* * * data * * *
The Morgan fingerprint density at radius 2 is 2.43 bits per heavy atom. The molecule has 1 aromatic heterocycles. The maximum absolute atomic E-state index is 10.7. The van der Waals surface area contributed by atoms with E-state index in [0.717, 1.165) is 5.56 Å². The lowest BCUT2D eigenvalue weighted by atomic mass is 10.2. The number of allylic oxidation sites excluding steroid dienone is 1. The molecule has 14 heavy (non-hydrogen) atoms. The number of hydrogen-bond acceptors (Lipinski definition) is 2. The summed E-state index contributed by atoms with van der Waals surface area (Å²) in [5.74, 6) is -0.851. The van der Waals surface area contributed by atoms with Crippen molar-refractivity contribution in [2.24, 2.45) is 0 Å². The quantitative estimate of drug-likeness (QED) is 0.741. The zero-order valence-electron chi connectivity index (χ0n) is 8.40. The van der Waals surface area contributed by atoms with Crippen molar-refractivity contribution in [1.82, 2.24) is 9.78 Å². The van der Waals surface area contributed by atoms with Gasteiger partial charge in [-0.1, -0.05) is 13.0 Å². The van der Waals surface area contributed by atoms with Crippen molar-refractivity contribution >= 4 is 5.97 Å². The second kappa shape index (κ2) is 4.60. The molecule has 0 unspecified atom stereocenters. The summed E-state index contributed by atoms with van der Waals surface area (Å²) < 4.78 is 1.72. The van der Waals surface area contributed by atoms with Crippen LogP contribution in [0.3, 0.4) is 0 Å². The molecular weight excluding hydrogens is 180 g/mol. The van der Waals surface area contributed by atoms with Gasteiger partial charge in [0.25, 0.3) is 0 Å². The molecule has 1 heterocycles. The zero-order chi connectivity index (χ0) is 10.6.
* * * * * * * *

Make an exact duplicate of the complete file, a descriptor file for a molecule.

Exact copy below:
The Morgan fingerprint density at radius 2 is 2.43 bits per heavy atom. The molecule has 1 aromatic heterocycles. The maximum absolute atomic E-state index is 10.7. The van der Waals surface area contributed by atoms with E-state index in [0.717, 1.165) is 5.56 Å². The lowest BCUT2D eigenvalue weighted by atomic mass is 10.2. The number of allylic oxidation sites excluding steroid dienone is 1. The molecule has 14 heavy (non-hydrogen) atoms. The number of hydrogen-bond acceptors (Lipinski definition) is 2. The summed E-state index contributed by atoms with van der Waals surface area (Å²) in [5.74, 6) is -0.851. The van der Waals surface area contributed by atoms with Crippen molar-refractivity contribution in [2.24, 2.45) is 0 Å². The quantitative estimate of drug-likeness (QED) is 0.741. The zero-order valence-electron chi connectivity index (χ0n) is 8.40. The van der Waals surface area contributed by atoms with Crippen molar-refractivity contribution in [1.82, 2.24) is 9.78 Å². The van der Waals surface area contributed by atoms with Gasteiger partial charge in [-0.1, -0.05) is 13.0 Å². The van der Waals surface area contributed by atoms with Crippen molar-refractivity contribution >= 4 is 5.97 Å². The second kappa shape index (κ2) is 4.60. The molecule has 0 unspecified atom stereocenters. The summed E-state index contributed by atoms with van der Waals surface area (Å²) < 4.78 is 1.72. The van der Waals surface area contributed by atoms with Crippen LogP contribution in [0.3, 0.4) is 0 Å². The molecular weight excluding hydrogens is 180 g/mol. The van der Waals surface area contributed by atoms with Gasteiger partial charge in [0.25, 0.3) is 0 Å². The molecule has 1 heterocycles. The zero-order chi connectivity index (χ0) is 10.6.